Your Clothing Contains a ‘Microbe Fingerprint’ that Could Aid Forensic Scientists in Crime Solving

Your Clothing Contains a 'Microbe Fingerprint' that Could Aid Forensic Scientists in Crime Solving

In criminal investigations, detectives collect and analyze evidence found at the scene to reconstruct the events and individuals involved in the crime. The “principle of exchange” formulated by criminologist Edmond Locard states that every contact leaves a trace, forming the basis for reconstructing events. Traditionally, traces were visible materials like pollen and fibers, but these are limited in identifying specific individuals. However, recent research has shown that the population of bacteria on a person’s skin leaves traces on their clothes that can be used to uniquely identify them.

Microbial traces are specific to an individual and can persist over long periods of time, making them useful in forensics. Forensic microbiology, which emerged in the early 2000s, is used to identify individuals after death, understand their health before death, determine cause and time of death, and trace their origins. The updated version of Locard’s principle is that every contact leaves a microbiological trace.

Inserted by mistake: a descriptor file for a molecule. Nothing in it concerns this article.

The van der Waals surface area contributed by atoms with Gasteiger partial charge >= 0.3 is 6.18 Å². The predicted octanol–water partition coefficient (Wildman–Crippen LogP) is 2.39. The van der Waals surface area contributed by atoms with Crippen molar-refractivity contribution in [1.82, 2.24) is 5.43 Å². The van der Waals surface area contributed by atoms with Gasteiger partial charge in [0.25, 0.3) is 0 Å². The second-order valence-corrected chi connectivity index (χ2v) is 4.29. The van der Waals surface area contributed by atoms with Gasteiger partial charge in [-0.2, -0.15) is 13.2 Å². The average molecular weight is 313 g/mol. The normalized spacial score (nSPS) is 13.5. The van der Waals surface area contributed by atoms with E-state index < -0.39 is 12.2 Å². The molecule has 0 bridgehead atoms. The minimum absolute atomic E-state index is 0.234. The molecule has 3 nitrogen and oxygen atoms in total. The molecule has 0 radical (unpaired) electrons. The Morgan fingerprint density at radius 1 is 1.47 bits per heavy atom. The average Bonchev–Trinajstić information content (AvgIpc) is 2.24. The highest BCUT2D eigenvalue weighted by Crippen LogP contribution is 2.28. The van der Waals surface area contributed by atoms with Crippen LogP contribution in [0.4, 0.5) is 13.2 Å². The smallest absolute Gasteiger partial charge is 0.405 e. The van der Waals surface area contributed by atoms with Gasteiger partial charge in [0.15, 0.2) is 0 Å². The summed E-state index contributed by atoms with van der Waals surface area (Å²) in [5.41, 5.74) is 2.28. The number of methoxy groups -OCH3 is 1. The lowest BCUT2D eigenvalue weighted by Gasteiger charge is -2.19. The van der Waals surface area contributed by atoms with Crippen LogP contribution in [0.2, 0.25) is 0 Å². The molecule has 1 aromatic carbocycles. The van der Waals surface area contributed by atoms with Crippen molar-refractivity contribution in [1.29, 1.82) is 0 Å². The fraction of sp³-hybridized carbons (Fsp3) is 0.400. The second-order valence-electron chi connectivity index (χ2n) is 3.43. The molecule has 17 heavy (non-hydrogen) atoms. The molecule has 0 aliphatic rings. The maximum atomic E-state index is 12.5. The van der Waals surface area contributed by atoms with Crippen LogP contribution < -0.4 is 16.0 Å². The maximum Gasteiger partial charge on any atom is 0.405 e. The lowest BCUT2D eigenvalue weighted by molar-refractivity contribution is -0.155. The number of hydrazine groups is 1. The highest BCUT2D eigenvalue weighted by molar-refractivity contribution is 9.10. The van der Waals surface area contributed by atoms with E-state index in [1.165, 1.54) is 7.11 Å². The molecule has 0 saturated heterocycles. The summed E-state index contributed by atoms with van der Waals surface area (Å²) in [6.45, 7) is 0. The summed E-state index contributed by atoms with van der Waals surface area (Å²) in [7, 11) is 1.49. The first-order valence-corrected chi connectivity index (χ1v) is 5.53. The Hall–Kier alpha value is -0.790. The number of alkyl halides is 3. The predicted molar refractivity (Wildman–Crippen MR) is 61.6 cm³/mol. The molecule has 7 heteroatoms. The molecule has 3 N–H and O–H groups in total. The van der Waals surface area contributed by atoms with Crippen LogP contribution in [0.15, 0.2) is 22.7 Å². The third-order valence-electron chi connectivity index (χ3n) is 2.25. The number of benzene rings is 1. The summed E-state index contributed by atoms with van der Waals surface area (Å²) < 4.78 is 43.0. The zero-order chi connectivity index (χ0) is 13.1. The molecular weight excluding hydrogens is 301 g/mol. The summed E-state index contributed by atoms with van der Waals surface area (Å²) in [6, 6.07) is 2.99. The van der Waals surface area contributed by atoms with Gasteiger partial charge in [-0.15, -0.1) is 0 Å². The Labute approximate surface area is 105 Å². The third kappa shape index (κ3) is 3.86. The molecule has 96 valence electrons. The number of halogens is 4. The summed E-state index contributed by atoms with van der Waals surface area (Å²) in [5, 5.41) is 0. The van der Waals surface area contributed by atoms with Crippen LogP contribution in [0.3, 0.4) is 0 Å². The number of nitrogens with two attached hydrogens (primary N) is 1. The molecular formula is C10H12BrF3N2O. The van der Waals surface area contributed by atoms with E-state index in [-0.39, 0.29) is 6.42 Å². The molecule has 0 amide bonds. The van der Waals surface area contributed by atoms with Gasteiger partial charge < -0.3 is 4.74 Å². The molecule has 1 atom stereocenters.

While this principle is established, there is still much to learn about the transfer and persistence of an individual’s microbiome on their surroundings. Researchers also want to understand how microbial traces can be contaminated and how different surfaces affect microbial populations. Previous studies have shown that bacterial populations on individuals’ skin can be transferred and persist on non-porous surfaces for up to a month.

In a recent study, researchers focused on identifying individual microbiomes from clothing, which is often collected as evidence at crime scenes. They had two individuals wear cotton T-shirts for 24 hours, then placed the T-shirts in a controlled environment for up to six months. Samples were taken from both worn and unworn T-shirts at various points in time and analyzed for microbial DNA. The results showed that distinct and recognizable microbes from each individual were transferred onto the clothing, and the microbiome remained stable on the worn garments for up to 180 days. They also observed the transfer of specific bacteria from worn items to unworn ones stored nearby.

Clothing plays a crucial role in criminal investigations, providing evidence for profiling individuals and reconstructing events. The discovery of unique microbiomes capable of identifying individuals from clothing is a significant advancement in forensic science.